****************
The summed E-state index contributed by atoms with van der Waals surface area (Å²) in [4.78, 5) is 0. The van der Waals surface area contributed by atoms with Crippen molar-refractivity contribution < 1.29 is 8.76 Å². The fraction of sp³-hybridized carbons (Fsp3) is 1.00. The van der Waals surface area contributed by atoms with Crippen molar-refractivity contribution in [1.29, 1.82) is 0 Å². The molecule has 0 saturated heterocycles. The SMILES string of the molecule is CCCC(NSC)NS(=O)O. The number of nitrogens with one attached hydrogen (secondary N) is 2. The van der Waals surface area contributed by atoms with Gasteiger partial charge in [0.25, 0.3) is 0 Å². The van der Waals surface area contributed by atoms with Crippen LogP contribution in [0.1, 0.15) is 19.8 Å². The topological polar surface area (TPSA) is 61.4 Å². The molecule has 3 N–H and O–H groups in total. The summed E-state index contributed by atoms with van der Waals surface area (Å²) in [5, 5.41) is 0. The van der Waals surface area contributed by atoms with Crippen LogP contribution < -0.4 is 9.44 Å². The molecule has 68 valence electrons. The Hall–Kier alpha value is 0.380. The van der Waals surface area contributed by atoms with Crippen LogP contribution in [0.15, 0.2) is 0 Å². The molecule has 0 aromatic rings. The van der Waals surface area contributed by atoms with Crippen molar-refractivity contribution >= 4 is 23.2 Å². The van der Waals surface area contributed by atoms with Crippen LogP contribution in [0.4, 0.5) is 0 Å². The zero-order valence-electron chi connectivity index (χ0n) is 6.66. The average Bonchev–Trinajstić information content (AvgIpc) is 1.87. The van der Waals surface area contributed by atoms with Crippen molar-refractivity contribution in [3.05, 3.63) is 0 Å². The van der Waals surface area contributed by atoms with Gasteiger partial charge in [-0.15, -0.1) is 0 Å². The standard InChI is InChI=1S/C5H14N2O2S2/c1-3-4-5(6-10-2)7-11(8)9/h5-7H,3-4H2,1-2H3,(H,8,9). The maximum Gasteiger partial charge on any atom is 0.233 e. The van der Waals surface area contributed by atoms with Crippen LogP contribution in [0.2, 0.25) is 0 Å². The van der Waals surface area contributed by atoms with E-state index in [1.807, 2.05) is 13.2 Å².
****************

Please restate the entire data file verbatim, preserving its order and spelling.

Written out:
The summed E-state index contributed by atoms with van der Waals surface area (Å²) in [4.78, 5) is 0. The van der Waals surface area contributed by atoms with Crippen molar-refractivity contribution < 1.29 is 8.76 Å². The fraction of sp³-hybridized carbons (Fsp3) is 1.00. The van der Waals surface area contributed by atoms with Crippen molar-refractivity contribution in [1.29, 1.82) is 0 Å². The molecule has 0 saturated heterocycles. The SMILES string of the molecule is CCCC(NSC)NS(=O)O. The number of nitrogens with one attached hydrogen (secondary N) is 2. The van der Waals surface area contributed by atoms with Gasteiger partial charge in [0.25, 0.3) is 0 Å². The van der Waals surface area contributed by atoms with Crippen LogP contribution in [0.1, 0.15) is 19.8 Å². The topological polar surface area (TPSA) is 61.4 Å². The molecule has 3 N–H and O–H groups in total. The summed E-state index contributed by atoms with van der Waals surface area (Å²) in [5, 5.41) is 0. The van der Waals surface area contributed by atoms with Crippen LogP contribution < -0.4 is 9.44 Å². The molecule has 68 valence electrons. The Hall–Kier alpha value is 0.380. The van der Waals surface area contributed by atoms with Crippen LogP contribution in [0.15, 0.2) is 0 Å². The molecule has 0 aromatic rings. The van der Waals surface area contributed by atoms with Crippen molar-refractivity contribution >= 4 is 23.2 Å². The van der Waals surface area contributed by atoms with Crippen LogP contribution in [0.4, 0.5) is 0 Å². The zero-order valence-electron chi connectivity index (χ0n) is 6.66. The average Bonchev–Trinajstić information content (AvgIpc) is 1.87. The van der Waals surface area contributed by atoms with Crippen molar-refractivity contribution in [3.05, 3.63) is 0 Å². The van der Waals surface area contributed by atoms with Gasteiger partial charge in [-0.15, -0.1) is 0 Å². The standard InChI is InChI=1S/C5H14N2O2S2/c1-3-4-5(6-10-2)7-11(8)9/h5-7H,3-4H2,1-2H3,(H,8,9). The maximum Gasteiger partial charge on any atom is 0.233 e. The van der Waals surface area contributed by atoms with Crippen LogP contribution in [0.2, 0.25) is 0 Å². The van der Waals surface area contributed by atoms with E-state index in [1.807, 2.05) is 13.2 Å².